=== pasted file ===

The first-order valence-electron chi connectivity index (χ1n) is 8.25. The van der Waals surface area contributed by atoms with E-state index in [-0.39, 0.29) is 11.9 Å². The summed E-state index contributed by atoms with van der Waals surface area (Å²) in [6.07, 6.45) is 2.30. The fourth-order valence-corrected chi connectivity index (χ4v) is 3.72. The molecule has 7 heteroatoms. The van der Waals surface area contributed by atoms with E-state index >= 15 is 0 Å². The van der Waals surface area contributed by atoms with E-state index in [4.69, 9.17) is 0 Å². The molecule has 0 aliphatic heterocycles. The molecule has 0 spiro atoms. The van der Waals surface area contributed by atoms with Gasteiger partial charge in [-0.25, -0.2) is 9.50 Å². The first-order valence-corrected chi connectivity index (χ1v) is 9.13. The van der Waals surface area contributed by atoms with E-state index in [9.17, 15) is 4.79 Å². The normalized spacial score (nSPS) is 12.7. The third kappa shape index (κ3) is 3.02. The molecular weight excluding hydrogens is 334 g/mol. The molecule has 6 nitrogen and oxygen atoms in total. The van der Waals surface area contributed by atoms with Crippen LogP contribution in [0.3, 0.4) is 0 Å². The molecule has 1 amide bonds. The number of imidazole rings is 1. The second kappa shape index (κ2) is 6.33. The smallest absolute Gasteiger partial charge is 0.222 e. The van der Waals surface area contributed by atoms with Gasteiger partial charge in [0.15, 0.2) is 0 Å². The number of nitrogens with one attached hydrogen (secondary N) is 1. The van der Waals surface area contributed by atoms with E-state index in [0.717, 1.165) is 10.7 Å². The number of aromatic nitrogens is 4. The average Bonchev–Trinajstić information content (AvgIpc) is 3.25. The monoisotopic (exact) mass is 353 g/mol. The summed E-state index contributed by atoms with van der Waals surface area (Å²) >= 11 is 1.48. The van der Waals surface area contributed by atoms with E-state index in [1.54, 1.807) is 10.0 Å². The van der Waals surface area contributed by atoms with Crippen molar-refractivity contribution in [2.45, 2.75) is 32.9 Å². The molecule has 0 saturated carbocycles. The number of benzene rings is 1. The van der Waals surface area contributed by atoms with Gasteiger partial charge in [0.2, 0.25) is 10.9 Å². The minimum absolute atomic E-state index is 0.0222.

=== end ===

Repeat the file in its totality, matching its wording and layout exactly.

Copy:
The first-order valence-electron chi connectivity index (χ1n) is 8.25. The van der Waals surface area contributed by atoms with E-state index in [-0.39, 0.29) is 11.9 Å². The summed E-state index contributed by atoms with van der Waals surface area (Å²) in [6.07, 6.45) is 2.30. The fourth-order valence-corrected chi connectivity index (χ4v) is 3.72. The molecule has 7 heteroatoms. The van der Waals surface area contributed by atoms with E-state index >= 15 is 0 Å². The van der Waals surface area contributed by atoms with E-state index in [4.69, 9.17) is 0 Å². The molecule has 0 aliphatic heterocycles. The molecule has 0 spiro atoms. The van der Waals surface area contributed by atoms with Gasteiger partial charge in [-0.25, -0.2) is 9.50 Å². The first-order valence-corrected chi connectivity index (χ1v) is 9.13. The van der Waals surface area contributed by atoms with E-state index in [9.17, 15) is 4.79 Å². The normalized spacial score (nSPS) is 12.7. The third kappa shape index (κ3) is 3.02. The molecular weight excluding hydrogens is 334 g/mol. The molecule has 6 nitrogen and oxygen atoms in total. The van der Waals surface area contributed by atoms with Crippen LogP contribution in [0.3, 0.4) is 0 Å². The molecule has 1 amide bonds. The number of imidazole rings is 1. The second kappa shape index (κ2) is 6.33. The smallest absolute Gasteiger partial charge is 0.222 e. The van der Waals surface area contributed by atoms with Gasteiger partial charge in [0.15, 0.2) is 0 Å². The number of nitrogens with one attached hydrogen (secondary N) is 1. The van der Waals surface area contributed by atoms with E-state index in [0.717, 1.165) is 10.7 Å². The number of aromatic nitrogens is 4. The average Bonchev–Trinajstić information content (AvgIpc) is 3.25. The monoisotopic (exact) mass is 353 g/mol. The summed E-state index contributed by atoms with van der Waals surface area (Å²) >= 11 is 1.48. The van der Waals surface area contributed by atoms with E-state index in [1.54, 1.807) is 10.0 Å². The van der Waals surface area contributed by atoms with Crippen molar-refractivity contribution in [2.45, 2.75) is 32.9 Å². The molecule has 0 saturated carbocycles. The number of benzene rings is 1. The van der Waals surface area contributed by atoms with Gasteiger partial charge in [0.2, 0.25) is 10.9 Å². The minimum absolute atomic E-state index is 0.0222.